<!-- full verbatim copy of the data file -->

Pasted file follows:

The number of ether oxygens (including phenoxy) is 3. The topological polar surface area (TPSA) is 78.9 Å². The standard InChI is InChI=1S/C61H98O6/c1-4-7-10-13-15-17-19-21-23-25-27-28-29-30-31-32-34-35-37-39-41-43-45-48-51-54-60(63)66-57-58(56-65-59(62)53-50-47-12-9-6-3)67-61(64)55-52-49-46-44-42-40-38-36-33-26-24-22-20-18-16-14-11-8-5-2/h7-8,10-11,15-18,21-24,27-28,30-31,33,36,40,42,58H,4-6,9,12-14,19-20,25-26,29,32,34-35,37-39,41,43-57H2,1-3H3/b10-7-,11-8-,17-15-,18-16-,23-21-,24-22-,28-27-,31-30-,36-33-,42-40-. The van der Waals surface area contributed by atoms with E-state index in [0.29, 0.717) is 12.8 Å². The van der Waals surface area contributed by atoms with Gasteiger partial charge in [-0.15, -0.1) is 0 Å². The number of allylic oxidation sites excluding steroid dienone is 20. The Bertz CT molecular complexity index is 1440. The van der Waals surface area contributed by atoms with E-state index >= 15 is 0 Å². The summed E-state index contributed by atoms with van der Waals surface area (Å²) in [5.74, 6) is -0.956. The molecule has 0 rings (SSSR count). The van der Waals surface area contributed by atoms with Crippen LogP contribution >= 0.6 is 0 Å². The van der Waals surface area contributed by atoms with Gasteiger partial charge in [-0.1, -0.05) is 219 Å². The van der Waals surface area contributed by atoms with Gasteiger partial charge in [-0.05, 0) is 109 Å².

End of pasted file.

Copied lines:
The number of ether oxygens (including phenoxy) is 3. The topological polar surface area (TPSA) is 78.9 Å². The standard InChI is InChI=1S/C61H98O6/c1-4-7-10-13-15-17-19-21-23-25-27-28-29-30-31-32-34-35-37-39-41-43-45-48-51-54-60(63)66-57-58(56-65-59(62)53-50-47-12-9-6-3)67-61(64)55-52-49-46-44-42-40-38-36-33-26-24-22-20-18-16-14-11-8-5-2/h7-8,10-11,15-18,21-24,27-28,30-31,33,36,40,42,58H,4-6,9,12-14,19-20,25-26,29,32,34-35,37-39,41,43-57H2,1-3H3/b10-7-,11-8-,17-15-,18-16-,23-21-,24-22-,28-27-,31-30-,36-33-,42-40-. The van der Waals surface area contributed by atoms with E-state index in [0.29, 0.717) is 12.8 Å². The van der Waals surface area contributed by atoms with Gasteiger partial charge in [-0.15, -0.1) is 0 Å². The number of allylic oxidation sites excluding steroid dienone is 20. The Bertz CT molecular complexity index is 1440. The van der Waals surface area contributed by atoms with E-state index >= 15 is 0 Å². The summed E-state index contributed by atoms with van der Waals surface area (Å²) in [5.74, 6) is -0.956. The molecule has 0 rings (SSSR count). The van der Waals surface area contributed by atoms with Crippen LogP contribution >= 0.6 is 0 Å². The van der Waals surface area contributed by atoms with Gasteiger partial charge in [-0.1, -0.05) is 219 Å². The van der Waals surface area contributed by atoms with Gasteiger partial charge in [-0.05, 0) is 109 Å².